Peter got the world atlas out and opened it to the heart of Europe, and there it was. We could see this trip in front of us and we knew it was going to be something very special. Fly to Venice and stay one the island for three nights, then, get on the train to Innsbruck (OK, not the Swiss Alps, but close) where we hire a car and make our way down to Lake Garda. From there through the north of Italy to Milan, followed by a quick run down to the Med where we stay somewhere in the hills or on the coast before hopping across to Nice and back home. All the accommodation would be in people’s houses and not hotels or even the European equivalent of a B&B. We’d feed ourselves by finding places locally. One rule though – we wanted the whole house to ourselves and not a number of rooms while the owners were there. This was Thea’s rule and we all agreed with it straight away.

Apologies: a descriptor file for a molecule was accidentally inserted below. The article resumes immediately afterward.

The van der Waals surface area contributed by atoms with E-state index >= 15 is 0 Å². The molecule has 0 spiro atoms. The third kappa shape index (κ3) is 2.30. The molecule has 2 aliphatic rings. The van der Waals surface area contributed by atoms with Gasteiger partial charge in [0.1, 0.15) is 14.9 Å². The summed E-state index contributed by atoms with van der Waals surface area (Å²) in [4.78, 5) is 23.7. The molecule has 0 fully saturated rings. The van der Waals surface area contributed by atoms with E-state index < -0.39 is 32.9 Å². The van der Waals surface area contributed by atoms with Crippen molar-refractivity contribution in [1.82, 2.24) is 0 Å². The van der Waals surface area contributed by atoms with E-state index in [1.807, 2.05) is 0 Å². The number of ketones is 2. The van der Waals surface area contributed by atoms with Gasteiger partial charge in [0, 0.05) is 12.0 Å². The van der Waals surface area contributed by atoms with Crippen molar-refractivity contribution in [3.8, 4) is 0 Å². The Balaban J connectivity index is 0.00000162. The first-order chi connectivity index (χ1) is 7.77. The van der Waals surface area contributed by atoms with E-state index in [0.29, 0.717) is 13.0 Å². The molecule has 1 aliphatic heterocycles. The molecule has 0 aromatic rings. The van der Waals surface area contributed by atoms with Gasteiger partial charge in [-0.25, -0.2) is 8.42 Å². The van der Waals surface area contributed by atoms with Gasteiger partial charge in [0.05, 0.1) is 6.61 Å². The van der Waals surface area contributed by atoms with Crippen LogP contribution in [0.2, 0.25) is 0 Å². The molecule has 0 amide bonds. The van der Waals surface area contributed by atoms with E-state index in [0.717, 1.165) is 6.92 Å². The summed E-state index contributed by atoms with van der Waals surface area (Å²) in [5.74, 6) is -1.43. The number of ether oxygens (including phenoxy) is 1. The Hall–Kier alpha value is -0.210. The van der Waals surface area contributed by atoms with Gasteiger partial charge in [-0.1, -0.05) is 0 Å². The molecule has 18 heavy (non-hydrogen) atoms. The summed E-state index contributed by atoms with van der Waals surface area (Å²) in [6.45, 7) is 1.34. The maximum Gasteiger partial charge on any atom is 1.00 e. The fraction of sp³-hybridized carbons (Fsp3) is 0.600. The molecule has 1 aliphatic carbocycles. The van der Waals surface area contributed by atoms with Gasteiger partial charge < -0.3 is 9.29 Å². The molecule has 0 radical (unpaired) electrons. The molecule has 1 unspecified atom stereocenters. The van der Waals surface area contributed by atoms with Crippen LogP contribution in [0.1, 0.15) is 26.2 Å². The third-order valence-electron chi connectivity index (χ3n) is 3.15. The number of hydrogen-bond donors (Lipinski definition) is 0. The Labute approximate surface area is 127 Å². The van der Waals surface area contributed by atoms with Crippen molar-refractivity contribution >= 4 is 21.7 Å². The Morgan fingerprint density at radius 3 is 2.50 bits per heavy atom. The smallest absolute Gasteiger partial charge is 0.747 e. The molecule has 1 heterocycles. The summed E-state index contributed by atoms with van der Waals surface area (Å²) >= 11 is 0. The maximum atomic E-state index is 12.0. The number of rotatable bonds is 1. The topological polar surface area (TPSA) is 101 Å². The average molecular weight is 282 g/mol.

“Marilyn said “Where should we start?” and everyone chimed in with somewhere.”
We’re all internet savvy and have no problem searching and finding but decided to let the professionals in the village do the travel side. We’d use sites like airbnb and wheretosleep and find the accommodation ourselves and this proved to be a trip of discovery in its own right! The places available ranged from you’ve-got-to-be-kidding to stunning and everywhere in between.